Did I know he was so popular? Nope!
Trying to get Mr. Whelan to that room three furlongs away was akin to getting water back into a faucet. No sooner had he told me to lead the way, than a producer delegate stopped him, wanting to shake his hand and chat for a while. I fended that person off, only to get another few feet before yet another glad-hander stopped us again.
And so it went. In the space of that cursed mile of carpet, I would bet that Mr. Whelan was stopped at least twenty times. Frankly, I had never seen anything like it with any politician and probably won’t again.
At one point in the segmented journey, still arm-in-arm, he looked down at me and said, “Are you going to be in trouble?”
I replied “No, Sir. But at this moment in time, it is highly inconvenient that you are so popular.” And he chuckled.
The only thing left now was to navigate the small escalator that would take us up one floor to the plaza foyer.
The escalator at the hotel is narrow, single-file only, and it only goes one way – up or down. It was moving up so I chose to use it and stood aside to let Mr. Whelan on.
“No, ladies first,” he insisted.
So I stepped on, a few feet behind someone. And then I turned around to talk to him – but there was just a great fat clump of air where he should have been standing, on the stair below me. Instead, he was still at the bottom, talking to another delegate who wanted a few moments with him. The escalator carried me upwards and away from him and I watched helplessly as he fell into easy conversation with this new devotee.
In blind panic I started trying to step back down the escalator until someone stepped on and blocked my way. I gave up then, and resignedly let the thing take me to the top. I had to laugh. What else was there to do?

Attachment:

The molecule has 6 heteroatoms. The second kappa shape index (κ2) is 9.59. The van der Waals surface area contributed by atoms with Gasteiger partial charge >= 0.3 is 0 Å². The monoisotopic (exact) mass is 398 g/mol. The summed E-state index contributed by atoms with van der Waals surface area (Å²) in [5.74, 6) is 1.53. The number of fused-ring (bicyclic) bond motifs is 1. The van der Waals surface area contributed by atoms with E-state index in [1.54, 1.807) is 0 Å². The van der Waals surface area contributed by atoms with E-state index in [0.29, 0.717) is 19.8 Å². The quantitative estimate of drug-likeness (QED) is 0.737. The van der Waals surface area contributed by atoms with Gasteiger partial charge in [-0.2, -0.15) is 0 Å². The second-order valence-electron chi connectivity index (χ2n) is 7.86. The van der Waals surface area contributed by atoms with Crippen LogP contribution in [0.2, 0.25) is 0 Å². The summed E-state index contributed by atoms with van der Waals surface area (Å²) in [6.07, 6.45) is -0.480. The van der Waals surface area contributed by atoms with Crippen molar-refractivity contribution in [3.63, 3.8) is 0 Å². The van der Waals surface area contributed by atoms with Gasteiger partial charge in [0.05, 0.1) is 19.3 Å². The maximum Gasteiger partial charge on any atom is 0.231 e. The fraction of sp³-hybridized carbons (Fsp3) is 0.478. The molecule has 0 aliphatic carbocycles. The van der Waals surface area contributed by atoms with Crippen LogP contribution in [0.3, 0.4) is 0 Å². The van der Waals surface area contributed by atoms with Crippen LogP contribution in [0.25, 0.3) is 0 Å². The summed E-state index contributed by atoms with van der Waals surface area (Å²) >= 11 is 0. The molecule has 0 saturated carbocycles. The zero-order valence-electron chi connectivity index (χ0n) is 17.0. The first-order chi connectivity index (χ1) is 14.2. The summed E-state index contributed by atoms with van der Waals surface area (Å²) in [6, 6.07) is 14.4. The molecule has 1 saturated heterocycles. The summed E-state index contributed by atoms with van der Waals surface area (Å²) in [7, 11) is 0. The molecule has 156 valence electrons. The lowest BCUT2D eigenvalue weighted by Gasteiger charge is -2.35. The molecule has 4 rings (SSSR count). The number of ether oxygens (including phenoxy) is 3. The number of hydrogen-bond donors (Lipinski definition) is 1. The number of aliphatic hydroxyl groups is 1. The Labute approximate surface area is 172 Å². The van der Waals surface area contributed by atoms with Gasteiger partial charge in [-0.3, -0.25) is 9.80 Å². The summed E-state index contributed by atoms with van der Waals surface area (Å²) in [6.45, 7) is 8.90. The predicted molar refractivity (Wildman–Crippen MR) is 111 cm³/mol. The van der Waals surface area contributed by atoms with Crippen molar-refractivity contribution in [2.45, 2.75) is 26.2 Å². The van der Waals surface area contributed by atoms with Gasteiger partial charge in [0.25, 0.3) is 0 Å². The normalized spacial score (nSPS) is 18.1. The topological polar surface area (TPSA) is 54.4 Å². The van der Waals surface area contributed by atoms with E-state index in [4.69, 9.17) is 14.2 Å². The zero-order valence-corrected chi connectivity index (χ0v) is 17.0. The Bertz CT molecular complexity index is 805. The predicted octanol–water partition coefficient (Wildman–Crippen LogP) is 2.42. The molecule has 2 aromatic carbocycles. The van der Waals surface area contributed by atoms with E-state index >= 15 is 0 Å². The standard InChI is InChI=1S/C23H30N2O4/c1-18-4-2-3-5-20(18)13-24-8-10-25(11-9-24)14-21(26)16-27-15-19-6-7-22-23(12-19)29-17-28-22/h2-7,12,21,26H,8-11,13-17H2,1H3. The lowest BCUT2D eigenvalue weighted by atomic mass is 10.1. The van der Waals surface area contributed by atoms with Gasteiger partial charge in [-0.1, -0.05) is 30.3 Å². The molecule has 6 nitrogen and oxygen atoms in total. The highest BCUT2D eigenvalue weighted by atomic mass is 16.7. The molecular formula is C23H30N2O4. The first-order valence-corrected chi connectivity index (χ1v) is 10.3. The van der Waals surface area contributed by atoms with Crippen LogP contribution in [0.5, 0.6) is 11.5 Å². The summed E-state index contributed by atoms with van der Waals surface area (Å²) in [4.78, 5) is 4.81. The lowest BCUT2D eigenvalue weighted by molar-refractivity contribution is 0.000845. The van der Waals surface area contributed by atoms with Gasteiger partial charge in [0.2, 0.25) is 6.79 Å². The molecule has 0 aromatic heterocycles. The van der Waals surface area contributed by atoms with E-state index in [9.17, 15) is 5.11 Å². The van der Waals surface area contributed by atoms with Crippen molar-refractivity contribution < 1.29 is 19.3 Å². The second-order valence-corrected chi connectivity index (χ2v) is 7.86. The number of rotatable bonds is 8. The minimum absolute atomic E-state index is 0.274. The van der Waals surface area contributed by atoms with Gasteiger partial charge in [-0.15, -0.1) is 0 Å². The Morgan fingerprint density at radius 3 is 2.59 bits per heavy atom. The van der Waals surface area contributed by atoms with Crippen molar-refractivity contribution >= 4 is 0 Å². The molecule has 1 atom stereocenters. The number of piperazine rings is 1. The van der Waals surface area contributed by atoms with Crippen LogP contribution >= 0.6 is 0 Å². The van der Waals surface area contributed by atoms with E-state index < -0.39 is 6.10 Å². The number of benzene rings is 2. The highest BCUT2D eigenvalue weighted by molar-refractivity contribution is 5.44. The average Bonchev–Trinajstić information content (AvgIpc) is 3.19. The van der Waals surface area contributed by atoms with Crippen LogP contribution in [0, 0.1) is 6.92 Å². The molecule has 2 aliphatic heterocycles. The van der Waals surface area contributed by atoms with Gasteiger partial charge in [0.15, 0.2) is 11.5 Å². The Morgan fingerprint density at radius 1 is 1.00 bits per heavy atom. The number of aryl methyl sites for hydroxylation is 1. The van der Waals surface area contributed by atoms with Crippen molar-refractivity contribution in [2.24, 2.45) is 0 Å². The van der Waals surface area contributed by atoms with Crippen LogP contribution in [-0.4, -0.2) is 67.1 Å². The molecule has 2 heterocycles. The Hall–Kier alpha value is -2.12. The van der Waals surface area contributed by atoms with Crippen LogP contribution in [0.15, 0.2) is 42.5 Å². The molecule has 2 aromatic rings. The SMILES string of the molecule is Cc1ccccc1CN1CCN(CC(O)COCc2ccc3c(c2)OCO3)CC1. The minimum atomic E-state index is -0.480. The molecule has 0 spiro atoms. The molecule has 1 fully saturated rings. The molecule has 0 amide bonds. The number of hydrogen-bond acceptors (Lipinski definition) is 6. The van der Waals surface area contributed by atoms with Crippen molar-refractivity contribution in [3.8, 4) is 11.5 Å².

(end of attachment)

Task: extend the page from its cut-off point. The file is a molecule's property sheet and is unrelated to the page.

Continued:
The minute I stepped off that escalator, though, I ran around to the stairs, down the zigzags (what was wrong with a simple straight staircase anyway and who designed them?) and finally, caught up with Mr. Whelan, still engrossed in spirited conversation with a congregation who, at that precise moment, were Public Enemy #1 through #9, as far as I was concerned. Reunited, we set off again, only to be confronted again by more fans at the top of the escalator. Alas, by this time, we were close enough that more escorts materialized to help me and eventually, Mr. Whelan did make it into the room…fashionably late.
But as I surrendered him to higher-ranked handlers, I stopped in the doorway and thought about what had just happened. Even as he was led to the stage, people in the room were stopping him to shake his hand, slap him on the back and have their one-minute audience. I was astounded. How does a politician get to be that popular? In agriculture?
The fact is, The Honourable Eugene Whelan was a farmer’s advocate – and farmers knew it. His reputation preceded him, and time spent with him was a privilege.
As a rookie, on that day in March of 2005, I realized a lot about the man under that legendary green hat and just how much farmers appreciated his efforts. His legacy lives on in the form of supply management, but the personal memories he left with people will also be treasured.
What an extraordinary man. How fortunate I am to have been able to take a leisurely afternoon stroll with him.
*For more on this, see The Back Page, by Roy Maxwell.